Cohen also had some feisty moments. When Straz suggested that the private sector should be charged with developing affordable housing, Cohen fired back that the idea was “ridiculous.”
Stacy White’s not going to get much love from whoever wins (except maybe Turanchik)
“White should be ashamed of himself,” Morrison said. He then promptly plopped Turanchik in the hot seat.
“How people campaign is how they govern,” he said, referring to Turanchik’s opposition to the All For Transportation tax White is currently challenging in court.
During the All For Transportation campaign Turanchik spoke negatively of it in several public forums and admitted he voted against it – the only candidate to do so.
Turanchik now says he supports the tax and will defend the will of the voters; and his recently released “Go Plan” is based on increased revenue from the new tax.
Still, other candidates expressed their frustration with the lawsuit.
Suarez said White’s lawsuit “will not win” and said “we need the money. Cohen added the “money is going to make a huge difference.”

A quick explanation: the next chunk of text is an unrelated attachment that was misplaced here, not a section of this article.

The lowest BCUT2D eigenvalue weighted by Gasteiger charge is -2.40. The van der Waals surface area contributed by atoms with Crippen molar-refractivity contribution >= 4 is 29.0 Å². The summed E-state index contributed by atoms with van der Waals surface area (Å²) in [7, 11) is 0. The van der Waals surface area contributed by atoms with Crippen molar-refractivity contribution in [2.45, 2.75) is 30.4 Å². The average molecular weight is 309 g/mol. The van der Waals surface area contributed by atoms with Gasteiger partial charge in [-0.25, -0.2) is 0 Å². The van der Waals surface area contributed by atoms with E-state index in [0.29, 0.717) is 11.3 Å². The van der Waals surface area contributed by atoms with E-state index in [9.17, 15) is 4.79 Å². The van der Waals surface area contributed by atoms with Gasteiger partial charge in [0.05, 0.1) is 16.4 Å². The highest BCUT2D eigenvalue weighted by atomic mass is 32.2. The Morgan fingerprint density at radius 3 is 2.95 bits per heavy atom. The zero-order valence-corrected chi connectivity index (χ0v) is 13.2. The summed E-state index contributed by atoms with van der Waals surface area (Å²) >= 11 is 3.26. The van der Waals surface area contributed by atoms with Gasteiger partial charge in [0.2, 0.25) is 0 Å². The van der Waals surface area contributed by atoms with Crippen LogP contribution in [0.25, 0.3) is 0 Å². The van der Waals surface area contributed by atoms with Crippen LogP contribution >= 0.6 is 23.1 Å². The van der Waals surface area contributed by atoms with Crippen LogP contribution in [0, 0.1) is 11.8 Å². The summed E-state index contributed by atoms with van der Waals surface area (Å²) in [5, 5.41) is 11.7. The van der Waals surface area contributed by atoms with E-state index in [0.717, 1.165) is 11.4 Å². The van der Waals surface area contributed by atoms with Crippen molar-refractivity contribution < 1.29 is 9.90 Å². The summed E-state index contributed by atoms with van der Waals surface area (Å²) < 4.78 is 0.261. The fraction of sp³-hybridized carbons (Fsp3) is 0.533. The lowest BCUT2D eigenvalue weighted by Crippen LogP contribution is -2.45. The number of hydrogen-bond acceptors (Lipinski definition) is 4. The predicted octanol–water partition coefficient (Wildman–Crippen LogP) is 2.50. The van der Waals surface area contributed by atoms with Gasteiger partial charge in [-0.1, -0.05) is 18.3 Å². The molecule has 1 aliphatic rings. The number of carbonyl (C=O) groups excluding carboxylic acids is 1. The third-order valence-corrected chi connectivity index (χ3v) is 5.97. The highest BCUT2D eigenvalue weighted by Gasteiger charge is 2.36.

Castor called it “a good plan with good oversight.”
All of the candidates welcomed the boost to the city’s budget.
If Trump is going to be a problem for Straz, it’ll happen from talking about affordable housing
In many ways, each candidate is similar. They all support better transportation, increased affordable housing and safer streets and their ideas on how to get there are not wildly different.
But on affordable housing, Straz stands out in a way that might not be a good thing for him in a city that rejected President Donald Trump at the polls in 2016.
Straz supported Trump, though he says he doesn’t anymore.
But his affordable housing pitch has an air of conservatism.
“Private enterprise can do it,” Straz said. “Government needs to come in and support some private banks … so that money can be available.”
“That’s a ridiculous answer,” Cohen immediately scoffed. “People are having difficult time living here. Federal housing dollars have not just been cut they have been eliminated. We must get more aggressive as a government.”
The election is March 5 with a runoff scheduled April 23 for the top two vote-getters if no single candidates earn more than half vote.